There are two different ways to create and use tty objects in Legion, a simple approach, which will probably be acceptable for most users, and a complex approach.

Simple tty management
There are two commands for the simple approach: legion_tty and legion_tty_off. The former creates, sets, and watches a tty object and the latter stops the tty_watch process, so that the output from the shell will no longer be directed towards the shell. Note that this approach sets and watches a tty object in a single shell. If you wish to set a tty object in one shell and watch it in another you should use the complex approach.

Usage for legion_tty is:

legion_tty <context path>
You might find it convenient to create a specific context (e.g., /tty_objects) to hold your tty objects:
$ legion_tty /tty_objects/mytty
If /context_path/mytty does not already exist, a new tty object will be created and assigned the context path name /context_path/mytty. The output from all processes run in your current shell, whether on your local system or a foreign system, will now be directed to mytty, and a tty_watch process will start. This process will watch its assigned tty object and pass a copy of the tty object's information to the shell's standard output (i.e., to the shell's command line). Note that a shell can run only one tty_watch process at a time.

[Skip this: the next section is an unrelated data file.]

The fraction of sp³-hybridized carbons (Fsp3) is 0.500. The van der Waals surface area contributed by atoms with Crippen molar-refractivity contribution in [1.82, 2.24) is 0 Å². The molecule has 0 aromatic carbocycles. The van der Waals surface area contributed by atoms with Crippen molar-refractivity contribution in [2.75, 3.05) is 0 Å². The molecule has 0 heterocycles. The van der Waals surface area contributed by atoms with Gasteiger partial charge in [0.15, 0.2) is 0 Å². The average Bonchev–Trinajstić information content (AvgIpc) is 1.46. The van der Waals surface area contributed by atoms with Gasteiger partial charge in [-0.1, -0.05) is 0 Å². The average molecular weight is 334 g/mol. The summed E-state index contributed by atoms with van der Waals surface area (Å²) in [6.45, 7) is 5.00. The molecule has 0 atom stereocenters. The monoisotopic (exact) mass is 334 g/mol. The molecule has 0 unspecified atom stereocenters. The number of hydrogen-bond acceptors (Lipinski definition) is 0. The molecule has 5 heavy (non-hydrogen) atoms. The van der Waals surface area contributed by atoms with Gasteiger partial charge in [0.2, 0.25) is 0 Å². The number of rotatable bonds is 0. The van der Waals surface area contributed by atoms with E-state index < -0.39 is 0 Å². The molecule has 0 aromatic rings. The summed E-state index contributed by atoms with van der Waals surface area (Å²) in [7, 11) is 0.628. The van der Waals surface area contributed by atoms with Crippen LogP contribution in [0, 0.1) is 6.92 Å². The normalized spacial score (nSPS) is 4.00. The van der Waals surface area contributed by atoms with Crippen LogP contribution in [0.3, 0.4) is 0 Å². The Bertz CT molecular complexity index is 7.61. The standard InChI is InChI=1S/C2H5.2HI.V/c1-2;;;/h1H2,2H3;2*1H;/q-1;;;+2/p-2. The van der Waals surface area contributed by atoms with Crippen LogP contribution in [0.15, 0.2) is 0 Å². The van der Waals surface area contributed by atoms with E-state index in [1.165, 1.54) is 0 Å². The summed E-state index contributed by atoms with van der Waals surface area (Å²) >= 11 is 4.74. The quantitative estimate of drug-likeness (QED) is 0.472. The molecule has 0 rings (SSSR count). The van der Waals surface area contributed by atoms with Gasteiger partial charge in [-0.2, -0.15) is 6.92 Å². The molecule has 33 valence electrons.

To stop a tty_watch process started with legion_tty run the legion_tty_off command. This will end whatever tty_watch process is currently running in the current shell, although it will not destroy the tty object being watched.

Complex tty management
The complex procedure requires three different commands to create, set, and watch the tty object.

First, if you do not already have a tty object you must use legion_create_object to create a tty object. Then use legion_set_tty to set a tty object for your shell. Remember that you can only have one tty object set per shell. If a tty object has already been set, legion_set_tty will just switch to the new one. Finally, use legion_tty_watch to start watching your current (set) tty object. The whole procedure looks something like this:

$ legion_create_object -c /class/ttyObjectClass /context_path/mytty